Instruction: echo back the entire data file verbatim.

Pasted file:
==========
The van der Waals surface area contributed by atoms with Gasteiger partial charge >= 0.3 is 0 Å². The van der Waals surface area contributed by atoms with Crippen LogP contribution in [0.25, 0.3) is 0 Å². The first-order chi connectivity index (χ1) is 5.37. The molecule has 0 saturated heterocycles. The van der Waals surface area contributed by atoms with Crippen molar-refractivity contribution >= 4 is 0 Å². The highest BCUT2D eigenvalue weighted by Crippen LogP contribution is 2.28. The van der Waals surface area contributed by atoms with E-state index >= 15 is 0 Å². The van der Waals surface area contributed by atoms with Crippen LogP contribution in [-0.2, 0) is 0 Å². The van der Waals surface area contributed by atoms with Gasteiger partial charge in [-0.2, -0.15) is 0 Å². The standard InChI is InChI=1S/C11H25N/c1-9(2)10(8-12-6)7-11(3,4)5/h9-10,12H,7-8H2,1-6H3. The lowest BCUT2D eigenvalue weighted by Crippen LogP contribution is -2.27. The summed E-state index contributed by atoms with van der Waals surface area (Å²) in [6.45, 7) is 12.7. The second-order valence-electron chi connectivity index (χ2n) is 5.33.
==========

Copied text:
The van der Waals surface area contributed by atoms with Gasteiger partial charge >= 0.3 is 0 Å². The van der Waals surface area contributed by atoms with Crippen LogP contribution in [0.25, 0.3) is 0 Å². The first-order chi connectivity index (χ1) is 5.37. The molecule has 0 saturated heterocycles. The van der Waals surface area contributed by atoms with Crippen molar-refractivity contribution >= 4 is 0 Å². The highest BCUT2D eigenvalue weighted by Crippen LogP contribution is 2.28. The van der Waals surface area contributed by atoms with E-state index >= 15 is 0 Å². The van der Waals surface area contributed by atoms with Crippen LogP contribution in [-0.2, 0) is 0 Å². The van der Waals surface area contributed by atoms with Gasteiger partial charge in [-0.2, -0.15) is 0 Å². The standard InChI is InChI=1S/C11H25N/c1-9(2)10(8-12-6)7-11(3,4)5/h9-10,12H,7-8H2,1-6H3. The lowest BCUT2D eigenvalue weighted by Crippen LogP contribution is -2.27. The summed E-state index contributed by atoms with van der Waals surface area (Å²) in [6.45, 7) is 12.7. The second-order valence-electron chi connectivity index (χ2n) is 5.33.